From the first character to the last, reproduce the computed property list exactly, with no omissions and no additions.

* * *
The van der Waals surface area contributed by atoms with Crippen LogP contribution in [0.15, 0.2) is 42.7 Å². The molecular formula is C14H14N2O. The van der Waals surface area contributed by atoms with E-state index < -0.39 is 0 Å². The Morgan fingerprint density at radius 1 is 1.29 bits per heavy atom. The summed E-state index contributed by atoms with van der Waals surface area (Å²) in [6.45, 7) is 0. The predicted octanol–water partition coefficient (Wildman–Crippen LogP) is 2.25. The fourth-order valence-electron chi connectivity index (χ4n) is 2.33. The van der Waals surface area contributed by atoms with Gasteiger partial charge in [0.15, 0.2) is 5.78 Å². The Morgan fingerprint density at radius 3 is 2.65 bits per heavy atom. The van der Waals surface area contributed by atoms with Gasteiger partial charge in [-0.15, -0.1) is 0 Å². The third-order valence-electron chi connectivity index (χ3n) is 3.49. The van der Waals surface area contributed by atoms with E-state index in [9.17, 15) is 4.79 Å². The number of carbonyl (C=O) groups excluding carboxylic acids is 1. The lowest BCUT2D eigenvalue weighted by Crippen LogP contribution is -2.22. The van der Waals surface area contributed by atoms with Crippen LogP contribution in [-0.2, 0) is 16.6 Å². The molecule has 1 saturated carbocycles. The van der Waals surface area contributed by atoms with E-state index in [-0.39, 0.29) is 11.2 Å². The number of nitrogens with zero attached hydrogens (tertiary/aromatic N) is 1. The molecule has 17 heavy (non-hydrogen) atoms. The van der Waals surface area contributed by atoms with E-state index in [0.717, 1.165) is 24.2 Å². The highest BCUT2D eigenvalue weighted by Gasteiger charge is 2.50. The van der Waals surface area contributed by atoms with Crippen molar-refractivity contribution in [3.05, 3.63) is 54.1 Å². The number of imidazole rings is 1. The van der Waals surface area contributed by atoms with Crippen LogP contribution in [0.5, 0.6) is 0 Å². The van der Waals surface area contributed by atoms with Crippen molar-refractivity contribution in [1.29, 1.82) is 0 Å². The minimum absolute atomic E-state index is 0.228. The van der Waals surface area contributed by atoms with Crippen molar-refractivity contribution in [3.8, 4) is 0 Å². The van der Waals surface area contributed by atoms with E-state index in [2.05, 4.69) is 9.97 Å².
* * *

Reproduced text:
The van der Waals surface area contributed by atoms with Crippen LogP contribution in [0.15, 0.2) is 42.7 Å². The molecular formula is C14H14N2O. The van der Waals surface area contributed by atoms with E-state index < -0.39 is 0 Å². The Morgan fingerprint density at radius 1 is 1.29 bits per heavy atom. The summed E-state index contributed by atoms with van der Waals surface area (Å²) in [6.45, 7) is 0. The predicted octanol–water partition coefficient (Wildman–Crippen LogP) is 2.25. The fourth-order valence-electron chi connectivity index (χ4n) is 2.33. The van der Waals surface area contributed by atoms with Gasteiger partial charge in [0.15, 0.2) is 5.78 Å². The Morgan fingerprint density at radius 3 is 2.65 bits per heavy atom. The van der Waals surface area contributed by atoms with Gasteiger partial charge in [-0.15, -0.1) is 0 Å². The third-order valence-electron chi connectivity index (χ3n) is 3.49. The van der Waals surface area contributed by atoms with E-state index in [9.17, 15) is 4.79 Å². The number of carbonyl (C=O) groups excluding carboxylic acids is 1. The lowest BCUT2D eigenvalue weighted by Crippen LogP contribution is -2.22. The van der Waals surface area contributed by atoms with Crippen LogP contribution in [-0.2, 0) is 16.6 Å². The molecule has 1 saturated carbocycles. The van der Waals surface area contributed by atoms with E-state index in [-0.39, 0.29) is 11.2 Å². The number of nitrogens with zero attached hydrogens (tertiary/aromatic N) is 1. The molecule has 17 heavy (non-hydrogen) atoms. The van der Waals surface area contributed by atoms with E-state index in [0.717, 1.165) is 24.2 Å². The highest BCUT2D eigenvalue weighted by Gasteiger charge is 2.50. The van der Waals surface area contributed by atoms with Crippen molar-refractivity contribution in [3.05, 3.63) is 54.1 Å². The number of imidazole rings is 1. The van der Waals surface area contributed by atoms with Crippen LogP contribution in [0.5, 0.6) is 0 Å². The van der Waals surface area contributed by atoms with Crippen molar-refractivity contribution in [1.29, 1.82) is 0 Å². The minimum absolute atomic E-state index is 0.228. The van der Waals surface area contributed by atoms with Crippen molar-refractivity contribution in [3.8, 4) is 0 Å². The van der Waals surface area contributed by atoms with E-state index in [2.05, 4.69) is 9.97 Å².